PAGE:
David Garrison’s business column, (Gazette, March 14) titled “Examining minimum wage and unemployment,” accurately notes the troubles teenagers are facing in today’s job market.
Unfortunately, the consequences of these continued high unemployment rates stretch far beyond the pocketbooks of America’s youth.
Recent data from the Bureau of Labor Statistics show that our teen unemployment rate has soared to 26.4 percent, an increase of 26 percent from January 2009 to January 2010.
These unemployed teens are deprived of the valuable “invisible curriculum” that comes from reporting to a supervisor, showing up on time and working with others as part of a team. Research from Northeastern University found that teens without job opportunities — especially economically disadvantaged teens — are also more likely to drop out of high school or get tangled up in the criminal justice system.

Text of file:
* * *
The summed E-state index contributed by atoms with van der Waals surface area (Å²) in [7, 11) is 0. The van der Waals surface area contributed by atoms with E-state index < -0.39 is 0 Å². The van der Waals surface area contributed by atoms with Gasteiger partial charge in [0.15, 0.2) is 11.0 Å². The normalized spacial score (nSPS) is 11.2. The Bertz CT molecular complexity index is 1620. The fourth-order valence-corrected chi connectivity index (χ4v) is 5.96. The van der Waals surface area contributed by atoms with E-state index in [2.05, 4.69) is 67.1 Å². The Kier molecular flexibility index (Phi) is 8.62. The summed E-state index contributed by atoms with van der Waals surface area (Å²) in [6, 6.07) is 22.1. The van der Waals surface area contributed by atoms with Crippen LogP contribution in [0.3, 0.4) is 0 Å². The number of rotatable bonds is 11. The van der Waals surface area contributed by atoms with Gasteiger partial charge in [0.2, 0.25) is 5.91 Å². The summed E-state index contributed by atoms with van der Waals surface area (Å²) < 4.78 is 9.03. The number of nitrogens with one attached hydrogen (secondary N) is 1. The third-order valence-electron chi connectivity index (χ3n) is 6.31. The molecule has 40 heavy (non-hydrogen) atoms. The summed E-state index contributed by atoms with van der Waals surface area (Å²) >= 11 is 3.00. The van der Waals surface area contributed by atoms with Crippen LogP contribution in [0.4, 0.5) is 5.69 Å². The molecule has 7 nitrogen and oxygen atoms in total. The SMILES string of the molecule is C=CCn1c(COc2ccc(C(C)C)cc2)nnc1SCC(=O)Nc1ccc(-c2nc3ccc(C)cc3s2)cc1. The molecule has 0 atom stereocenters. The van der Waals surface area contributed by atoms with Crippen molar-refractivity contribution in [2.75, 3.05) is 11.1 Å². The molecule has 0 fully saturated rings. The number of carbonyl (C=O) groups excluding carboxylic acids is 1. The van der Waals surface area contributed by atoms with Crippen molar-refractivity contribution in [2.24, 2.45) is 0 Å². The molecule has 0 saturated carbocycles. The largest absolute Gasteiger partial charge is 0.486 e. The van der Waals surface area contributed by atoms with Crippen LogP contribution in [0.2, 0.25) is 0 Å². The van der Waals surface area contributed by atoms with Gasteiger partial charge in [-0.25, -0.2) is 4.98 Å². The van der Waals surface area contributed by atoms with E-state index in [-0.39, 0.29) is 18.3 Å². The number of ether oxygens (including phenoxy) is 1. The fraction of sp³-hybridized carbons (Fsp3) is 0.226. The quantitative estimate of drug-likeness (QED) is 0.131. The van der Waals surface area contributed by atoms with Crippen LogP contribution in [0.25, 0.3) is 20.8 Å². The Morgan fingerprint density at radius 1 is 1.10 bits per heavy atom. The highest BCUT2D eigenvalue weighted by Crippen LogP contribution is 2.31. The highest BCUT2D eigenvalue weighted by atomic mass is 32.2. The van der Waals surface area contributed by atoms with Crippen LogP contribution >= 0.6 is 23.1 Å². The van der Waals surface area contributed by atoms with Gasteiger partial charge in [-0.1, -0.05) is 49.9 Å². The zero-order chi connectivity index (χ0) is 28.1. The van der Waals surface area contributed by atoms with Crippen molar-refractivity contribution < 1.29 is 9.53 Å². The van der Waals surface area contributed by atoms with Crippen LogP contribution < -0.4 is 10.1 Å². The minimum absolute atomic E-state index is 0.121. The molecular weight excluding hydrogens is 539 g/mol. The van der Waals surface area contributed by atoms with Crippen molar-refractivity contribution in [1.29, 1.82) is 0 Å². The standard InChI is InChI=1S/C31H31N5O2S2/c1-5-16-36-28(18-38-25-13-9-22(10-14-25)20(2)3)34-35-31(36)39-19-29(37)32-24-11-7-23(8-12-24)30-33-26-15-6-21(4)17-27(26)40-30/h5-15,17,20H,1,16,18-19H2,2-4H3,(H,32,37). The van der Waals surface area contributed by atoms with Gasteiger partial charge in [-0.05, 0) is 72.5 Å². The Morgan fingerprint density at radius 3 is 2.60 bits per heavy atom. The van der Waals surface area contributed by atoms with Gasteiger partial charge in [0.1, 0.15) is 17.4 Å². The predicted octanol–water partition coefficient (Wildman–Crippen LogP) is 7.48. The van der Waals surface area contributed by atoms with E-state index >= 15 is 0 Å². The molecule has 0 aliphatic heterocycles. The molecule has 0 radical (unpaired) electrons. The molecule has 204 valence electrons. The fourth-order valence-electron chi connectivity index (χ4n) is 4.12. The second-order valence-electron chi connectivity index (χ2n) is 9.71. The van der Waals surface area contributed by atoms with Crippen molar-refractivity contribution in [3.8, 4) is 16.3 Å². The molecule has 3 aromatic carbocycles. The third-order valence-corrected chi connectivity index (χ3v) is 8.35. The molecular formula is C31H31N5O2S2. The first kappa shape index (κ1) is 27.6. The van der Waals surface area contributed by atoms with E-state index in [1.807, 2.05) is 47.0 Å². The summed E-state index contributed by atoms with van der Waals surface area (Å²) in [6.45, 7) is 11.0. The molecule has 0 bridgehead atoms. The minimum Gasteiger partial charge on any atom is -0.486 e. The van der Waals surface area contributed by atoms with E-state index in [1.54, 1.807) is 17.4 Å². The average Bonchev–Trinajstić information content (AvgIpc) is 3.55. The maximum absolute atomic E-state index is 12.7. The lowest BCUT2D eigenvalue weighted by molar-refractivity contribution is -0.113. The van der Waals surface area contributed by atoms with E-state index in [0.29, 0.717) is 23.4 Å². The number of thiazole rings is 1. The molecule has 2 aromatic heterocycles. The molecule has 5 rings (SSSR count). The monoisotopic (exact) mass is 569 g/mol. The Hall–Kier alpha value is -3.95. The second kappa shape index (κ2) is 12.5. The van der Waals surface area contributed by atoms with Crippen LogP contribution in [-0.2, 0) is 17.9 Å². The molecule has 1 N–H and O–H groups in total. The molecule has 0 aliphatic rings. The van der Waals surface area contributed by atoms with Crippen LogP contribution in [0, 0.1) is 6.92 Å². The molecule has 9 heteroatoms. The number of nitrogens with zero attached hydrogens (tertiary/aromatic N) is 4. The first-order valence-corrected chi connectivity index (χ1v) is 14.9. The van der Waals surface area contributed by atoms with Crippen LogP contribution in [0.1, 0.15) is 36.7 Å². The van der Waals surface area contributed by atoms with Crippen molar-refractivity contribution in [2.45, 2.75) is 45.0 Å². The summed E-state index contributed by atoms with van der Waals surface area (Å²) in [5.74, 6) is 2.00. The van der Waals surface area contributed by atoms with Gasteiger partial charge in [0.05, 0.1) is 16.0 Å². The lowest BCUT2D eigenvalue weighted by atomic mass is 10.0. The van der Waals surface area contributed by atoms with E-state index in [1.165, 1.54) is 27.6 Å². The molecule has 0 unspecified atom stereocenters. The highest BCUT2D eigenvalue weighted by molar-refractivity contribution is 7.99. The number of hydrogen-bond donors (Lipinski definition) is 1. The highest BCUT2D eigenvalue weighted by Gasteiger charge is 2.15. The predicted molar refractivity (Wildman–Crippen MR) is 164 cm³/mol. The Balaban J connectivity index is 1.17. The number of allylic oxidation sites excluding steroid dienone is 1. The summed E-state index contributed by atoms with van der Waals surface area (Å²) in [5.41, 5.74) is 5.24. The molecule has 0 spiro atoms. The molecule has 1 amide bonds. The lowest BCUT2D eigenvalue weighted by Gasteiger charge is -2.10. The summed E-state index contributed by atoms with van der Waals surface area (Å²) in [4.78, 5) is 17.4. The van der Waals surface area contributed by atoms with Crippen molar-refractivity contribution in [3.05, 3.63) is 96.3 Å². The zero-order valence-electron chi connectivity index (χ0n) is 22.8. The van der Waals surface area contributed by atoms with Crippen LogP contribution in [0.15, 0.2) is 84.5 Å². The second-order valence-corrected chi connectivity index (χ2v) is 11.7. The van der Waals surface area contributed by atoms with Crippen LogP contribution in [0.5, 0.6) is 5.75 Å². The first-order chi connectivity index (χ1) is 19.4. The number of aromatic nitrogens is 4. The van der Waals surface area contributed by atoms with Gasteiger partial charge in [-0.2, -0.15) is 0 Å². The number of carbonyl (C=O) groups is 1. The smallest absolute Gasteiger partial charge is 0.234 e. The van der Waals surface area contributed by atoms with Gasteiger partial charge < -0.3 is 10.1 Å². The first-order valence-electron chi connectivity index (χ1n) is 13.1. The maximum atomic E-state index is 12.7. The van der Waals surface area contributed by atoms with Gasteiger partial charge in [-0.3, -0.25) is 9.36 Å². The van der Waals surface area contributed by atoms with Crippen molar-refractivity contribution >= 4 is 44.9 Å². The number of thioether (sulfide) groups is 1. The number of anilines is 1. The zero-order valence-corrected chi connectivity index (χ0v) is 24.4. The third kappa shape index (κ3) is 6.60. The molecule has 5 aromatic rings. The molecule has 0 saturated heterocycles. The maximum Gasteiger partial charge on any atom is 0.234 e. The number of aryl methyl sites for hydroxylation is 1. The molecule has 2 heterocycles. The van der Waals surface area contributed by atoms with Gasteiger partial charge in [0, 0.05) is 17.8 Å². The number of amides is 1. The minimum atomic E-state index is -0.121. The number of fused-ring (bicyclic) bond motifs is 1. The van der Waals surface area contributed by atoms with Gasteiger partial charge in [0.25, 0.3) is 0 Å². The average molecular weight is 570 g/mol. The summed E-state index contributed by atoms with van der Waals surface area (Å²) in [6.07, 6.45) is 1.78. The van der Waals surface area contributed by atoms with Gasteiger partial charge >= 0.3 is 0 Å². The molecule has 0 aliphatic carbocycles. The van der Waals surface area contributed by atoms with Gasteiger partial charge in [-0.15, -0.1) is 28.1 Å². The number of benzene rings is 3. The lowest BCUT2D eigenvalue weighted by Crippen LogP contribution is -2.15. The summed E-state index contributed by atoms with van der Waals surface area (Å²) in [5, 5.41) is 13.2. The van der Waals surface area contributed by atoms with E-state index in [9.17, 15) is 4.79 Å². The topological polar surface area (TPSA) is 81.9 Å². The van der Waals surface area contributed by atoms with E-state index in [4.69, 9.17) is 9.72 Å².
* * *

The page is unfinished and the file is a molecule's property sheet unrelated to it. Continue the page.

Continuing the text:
A high minimum wage environment — like that created by the 40 percent increase in the federal minimum wage between July 2007 and July 2009 — has contributed to this teen unemployment crisis. A survey of labor economists by the University of New Hampshire found 73 percent in agreement that wage increases like this decrease the number of jobs for entry-level employees.
Employment Policies Institute